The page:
It is also worth noting that, in IF proteins, coil 1a is thought to possess properties distinct from the other rod subdomains [25]. The possibility that it might form a dynamic structure able to switch between a two-stranded coiled-coil and an open conformation consisting of two separate α-helical strands has been proposed for vertebrate vimentin [26]. It has also been suggested that the capability of coil 1a to undergo a structural rearrangement might be important during the elongation phase of vimentin IF assembly which occurs by the longitudinal annealing of short, but already full-width, unit-length filaments (ULFs). The assembly of the long-rod invertebrate cytoplasmic IFs follows a different route, which does not imply the formation of ULFs [27]. Rather, tetramers anneal longitudinally to form long protofilaments which then associate laterally to yield the mature filament; this process is essentially mediated by the antiparallel association of coil 2 domains [27]. It is possible that this route of IF assembly is more compatible with the deviations from the consensus structure that have occurred in isomin coil 1a.

Isomin exhibits other unusual features besides the striking divergence observed in coil 1a region. First, it possesses very short end domains: it is tempting to relate the notable reduction of the head region - which is only 13 residues long - to the divergence of the aminoterminal part of the rod domain discussed above. Second, the tail domain is characterized by both an unusual aminoacid composition and the absence of the so-called lamin-homology domain which is a feature shared by all protostome IF proteins, with only a very few exceptions (see below). Third, the discontinuity in the heptad repeat, that is observed in all IF proteins at a conserved position of coil 2, consists in isomin of the insertion of two rather than of four positions. Fourth, coil 1b and coil 2 subdomains are characterized by overall basic properties which is quite an unusual feature among IF rod domains that more commonly show acidic charge features.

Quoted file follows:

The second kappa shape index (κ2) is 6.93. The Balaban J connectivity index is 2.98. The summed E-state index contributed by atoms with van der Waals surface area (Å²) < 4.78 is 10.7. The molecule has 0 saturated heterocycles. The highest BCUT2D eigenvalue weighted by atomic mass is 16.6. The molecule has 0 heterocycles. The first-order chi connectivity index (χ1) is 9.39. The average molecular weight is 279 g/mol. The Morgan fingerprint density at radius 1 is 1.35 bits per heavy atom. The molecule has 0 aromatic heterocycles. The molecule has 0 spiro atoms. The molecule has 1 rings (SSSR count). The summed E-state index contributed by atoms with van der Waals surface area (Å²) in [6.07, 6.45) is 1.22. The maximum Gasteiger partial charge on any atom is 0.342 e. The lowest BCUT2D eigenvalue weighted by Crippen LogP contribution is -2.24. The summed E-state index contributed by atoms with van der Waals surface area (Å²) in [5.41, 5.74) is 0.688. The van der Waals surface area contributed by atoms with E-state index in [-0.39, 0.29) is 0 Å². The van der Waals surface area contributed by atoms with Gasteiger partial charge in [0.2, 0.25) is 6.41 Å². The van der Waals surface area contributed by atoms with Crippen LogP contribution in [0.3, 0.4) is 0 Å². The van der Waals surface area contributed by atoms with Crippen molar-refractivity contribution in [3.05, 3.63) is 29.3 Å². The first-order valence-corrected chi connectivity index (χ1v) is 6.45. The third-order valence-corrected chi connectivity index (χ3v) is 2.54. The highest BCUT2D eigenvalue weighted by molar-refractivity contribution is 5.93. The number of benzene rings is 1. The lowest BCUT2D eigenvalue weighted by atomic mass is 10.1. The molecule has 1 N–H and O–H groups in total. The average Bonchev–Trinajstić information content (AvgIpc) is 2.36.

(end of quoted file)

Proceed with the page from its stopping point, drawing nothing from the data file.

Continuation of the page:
Thus isomin, while showing the common IF molecular hallmarks, exhibits a considerable divergence from the IF consensus structure.

Evolutionary considerations

Isomin is the first cytoplasmic intermediate filament that, so far, has been found to be expressed in an arthropod species. Until now, arthropods have been thought not to express cytoplasmic intermediate filaments on the basis of both electron microscopy and molecular cloning [6, 9, 10]. However, these studies referred to a limited number of species. I. maculatus belongs to collembolans, a group of basal hexapods that has been recently positioned close to the branching of the arthropod phylogenetic tree, among Pancrustacea [28]. So, with respect to the other species analysed, collembolans might be more likely to have retained characters which occurred in the common ancestor but that have been subsequently lost during arthropod evolution.

Both the organization of the cytoskeletal array it assembles in vivo and some of its molecular aspects relate isomin to a group of IF proteins that are expressed in the intestinal epithelium of nematodes. The filamentous terminal web found in I. maculatus is ultrastructurally very similar to that described in some nematodes (compare our results with Figure 2 in [16]). Notably, the occurrence of such a peculiar array of IFs in the sub-microvillar region of the intestinal epithelium has not, so far, been detected in any other invertebrate group, although most phyla are likely to express IF proteins in their internal epithelia [9].

At the molecular level, phylogenetic analysis relates isomin to a group of nematode proteins - the members of the Intermediate Filament protein C, D and P (IFC, IFD and IFP) subfamilies. Remarkably, these proteins are all components of the terminal web in C. elegans intestine [17]. In particular, some of the unusual structural features that are exhibited by the isomin molecule (the absence of the lamin-homology segment as well as the occurrence in the tail of motifs rich in glycine and serine residues) are also present in the worm IFC-1 and IFC-2 proteins [6, 20]. Moreover, IFC-2 has been reported to possess in coil 2 the same type of unusual structural discontinuity we have found in isomin [20]. These findings relate isomin mostly to the IFC nematode proteins and it is interesting to note that the latter are divergent proteins within the C. elegans IF family [6, 20].

It is important to stress that the observed relatedness between isomin and nematode IFs is consistent with, and provides further support to, the recently established phylogenetic relationship between arthropods and nematodes. Nematodes have been proposed to be a sister group of arthropods within the Ecdisozoa clade on the basis of morphological, developmental and molecular characters [29]. In this context, the expression of an IF terminal web in the midgut of Isotomurus species appears to be evolutionarily related to the original intestine organization present in the ancestor common to arthropods and nematodes.